Easter Egg hunt is a long-standing tradition that was started out in Germany where children used to look for pretzels while placing nests in secluded corners for the Easter bunny. The knots on the pretzel represented holding hands but this tradition was soon replaced by candy eggs and chocolate bunnies.
Easter was introduced to the American population by German immigrants and the craze of celebrating the day spread like wildfire among children. Christianity and Easter spread to the East mainly with the colonies created by the Portuguese and British Empires.
CELEBRATING EASTER IN INDIA
Celebrating Easter in a diverse country like India can be a unique sight to witness. While Easter egg hunts and Easter bunnies do make an appearance, Indian Christian families add their personal touch to the customs and traditions.
The roots of Easter can be found during the British rule in India as well as parts of erstwhile French and Portuguese colonies in the country. Back in the day on Easter, people attended mass which was followed by an amazing Easter Feast that generally started with a sweet or dessert such as Simnel cakes (fruit cake with two layers of almond paste).
We spoke to our home chef Manju and her husband, Philip to understand how Easter is celebrated today. They are a Christian family from Thrissur, one of the largest cities in Central Kerala.Like any other Christian family, they observe Lent for 40 days. On the day of Easter, they attend the Mass at their Church and get ready for the enormous feast that follows at home. They also make their own homemade wines. Dishes such as Chicken/Mutton Stew, Beef Varattiyathu (Beef Roast) with Appams (crepes made with fermented rice batter), Beef Cutlets, Vattayappam (sweet Rice Cakes) and Iddiyappam (String Hoppers) with Egg Roast are a must. They start and end their meal on a sweet note. Payassam being the family favourite to end the meal and a hot cup of coffee to seal the deal!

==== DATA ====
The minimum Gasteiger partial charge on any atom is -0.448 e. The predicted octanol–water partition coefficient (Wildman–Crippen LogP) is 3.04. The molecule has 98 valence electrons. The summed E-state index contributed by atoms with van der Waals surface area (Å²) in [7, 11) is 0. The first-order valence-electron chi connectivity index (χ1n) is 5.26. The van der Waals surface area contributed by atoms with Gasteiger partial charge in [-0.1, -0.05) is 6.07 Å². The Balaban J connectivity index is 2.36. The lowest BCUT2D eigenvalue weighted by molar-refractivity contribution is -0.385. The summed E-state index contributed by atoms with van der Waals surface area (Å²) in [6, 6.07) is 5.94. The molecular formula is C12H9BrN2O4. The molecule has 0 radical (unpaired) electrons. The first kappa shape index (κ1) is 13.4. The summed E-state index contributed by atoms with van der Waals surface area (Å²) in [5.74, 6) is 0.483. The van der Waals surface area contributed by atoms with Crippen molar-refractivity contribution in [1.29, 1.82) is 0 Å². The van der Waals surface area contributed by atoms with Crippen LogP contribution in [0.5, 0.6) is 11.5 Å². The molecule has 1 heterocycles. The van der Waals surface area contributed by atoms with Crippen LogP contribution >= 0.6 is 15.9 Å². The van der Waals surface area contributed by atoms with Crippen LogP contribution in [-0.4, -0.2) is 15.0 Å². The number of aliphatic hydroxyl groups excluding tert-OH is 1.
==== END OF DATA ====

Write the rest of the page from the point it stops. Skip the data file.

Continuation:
Home chef Manju's Chicken Stew with Appam. Check out her meals here
Home chef Manju and her husband Philip, regularly host meals with and share the distinct and unique flavours of Central Kerala with one and all. They have put together a mouth-watering Easter spread for 31st March and invite all to be a part of their traditional celebrations.
Curious to know the more? Check it out here.
A little sneak peek into their meal, home chef Manju shares her recipe for Coconut Pudding:
1 tin (400 gms) Condensed Milk
5 tsp Sugar
10 grams China Grass (Agar Agar)
2 tins Milk (measure using the condensed milk tin)
1 tin Tender Coconut Water
¾ cup Tender Coconut Flesh
A few glazed Cherries for garnish (optional)
1. Heat the tender coconut water in a pan until just hot (do not boil!) and add the china grass to it.
2. Mix together - milk, condensed milk, and sugar.
3. Bring to a boil, remove from heat, and set aside.
4. Give the coconut pieces a quick spin in your mixer or blender.
5. Add to the china grass mixture and mix thoroughly.
6. Mix together with the milk mixture and stir well.
7. Pour into a large tray or individual serving cups.
8. Chill overnight or at least for 6 hours before serving.
9. Garnish with cherries, if using any.